In the YouTube recording of Guevara's solo number you can hear the host say, "Shindig proudly predicts stardom for a band new discovery. Mr. Jay P. Mobey!" Which was followed by teen girl audience screams. In the number to close the show Guevara was joined by Bo Diddley, who looks stiff. Guevara begins the closing with the first verses of the novelty song, "Can Your Monkey Do the Dog." Bo Diddley and Tina Turner stepped aside and let 22 year-old Ruben Guevara from East L.A. sing his soul out.
He'd been promised a return engagement on the show. Shindig was off the air soon after. The performance gave him one of the highest highs and one of the lowest lows. The performance might have opened lots of doors for Jay P. Mobey but it didn't open any major doors for Ruben Guevara. He took a job battering chicken at the Chicken Delight on Sunset Boulevard. He endured the, "Didn't I see you on Shindig last month?" questions.
So it's no surprise Ruben Guevara doesn't want to be remembered for that show. He went on to study film scoring at L.A. City College and got to work with Lalo Shifrin and composed music for experimental theater. He and Frank Zappa became musical brothers, united by their love of symphonic music and doo-wop. That led to Guevara's Ruben and the Jets band, backed by some of Zappa's musicians. And during the 1980s and '90s he produced a series of significant compilations of Chicano and Mexican rock. That's his legacy, he told me.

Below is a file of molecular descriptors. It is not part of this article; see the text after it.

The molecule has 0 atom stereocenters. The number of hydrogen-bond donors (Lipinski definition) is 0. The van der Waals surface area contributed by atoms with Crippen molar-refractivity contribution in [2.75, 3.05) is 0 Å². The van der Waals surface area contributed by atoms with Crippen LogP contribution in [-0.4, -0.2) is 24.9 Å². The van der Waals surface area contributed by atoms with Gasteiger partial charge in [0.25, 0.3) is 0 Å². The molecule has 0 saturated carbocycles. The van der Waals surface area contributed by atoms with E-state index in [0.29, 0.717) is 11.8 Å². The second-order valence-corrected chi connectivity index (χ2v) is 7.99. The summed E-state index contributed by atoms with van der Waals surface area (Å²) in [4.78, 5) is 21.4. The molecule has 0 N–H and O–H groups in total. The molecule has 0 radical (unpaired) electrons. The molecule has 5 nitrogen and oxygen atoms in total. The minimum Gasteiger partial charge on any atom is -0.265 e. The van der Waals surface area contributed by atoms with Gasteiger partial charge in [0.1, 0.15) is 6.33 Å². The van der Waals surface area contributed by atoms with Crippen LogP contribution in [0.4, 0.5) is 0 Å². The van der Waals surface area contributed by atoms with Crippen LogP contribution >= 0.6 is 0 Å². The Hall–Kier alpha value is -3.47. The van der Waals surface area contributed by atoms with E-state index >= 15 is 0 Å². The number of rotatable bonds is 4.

"In 2008 I decided to get back into music. I'd dropped out for about 30 years. I raised a family, kids were grown and gone; marriage had dissolved too. I was hitting 60 so I thought, 'God, my life is almost over. What am I going to do now?'"
He trekked out to Joshua Tree, as he usually does for New Year's, and he climbed formation he calls "Ruben's Rock." Heavy questions peppered him like a meteor shower.
"What am I? Who am I? I'm a singer. I started singing when I was three years old. OK, we got that down. You're a singer. What are you going to do with it? Well, I want to write songs. I want to write songs about what I've learned over the last 20-25 years in terms of behavior, adult human behavior, trying to mesh my spiritual searchings with rock and roll," he said.
He adopted Tantric Buddhism spiritual teachings, the merging of sex and spirituality on the way to enlightenment, for himself. That's the ideology behind the musical persona on his most recent recording "The Tao of Funkahuatl." Guevara released it on vinyl late last year. He'll release it on CD this Sunday at Tropico.
"The Tao of Funkahuatl is the merging of spirit, funk, sex and soul on the path to the beloved while living your life as a work of art. So that's my life in a nutshell," he said. My guess is that on stage at Tropico there will be a little bit of that triumphant teen trumpeter, the car club doo-wopper, the Shindig performer, and the Chicano musical elder, Tio Ruben to many younger L.A. Chicano musicians.
FROM HIS PRESS RELEASE: Rubén Guevara and his hard-hitting all-star new band the Eastside Luvers: Steve Alaniz/Tenor Sax (George Duke); John Avila/Bass (Oingo Boingo); Ramón Banda/Drums (Banda Bros.); Bob Robles/Guitar (Jackson Browne) announce the upcoming CD release blowout party for The Tao of Funkahuatl, an arresting work set in the rock-as-performance-theater tradition of Guevara's friend and mentor, the late Frank Zappa. The Tao of Funkahuatl was produced by Rubén Guevara (Ruben & the Jets) and John Avila with cover illustrated by John Valadez (Chicano Now! Cheech Marin's touring art show), and design and calligraphy by Joel "Rage" Garcia (Epitaph Records) March 20, 2011 8PM, $10 Tropico de Nopal, Art Gallery/Performance Space, 1665 Beverly Blvd., Los Angeles (Echo Park) CA 90026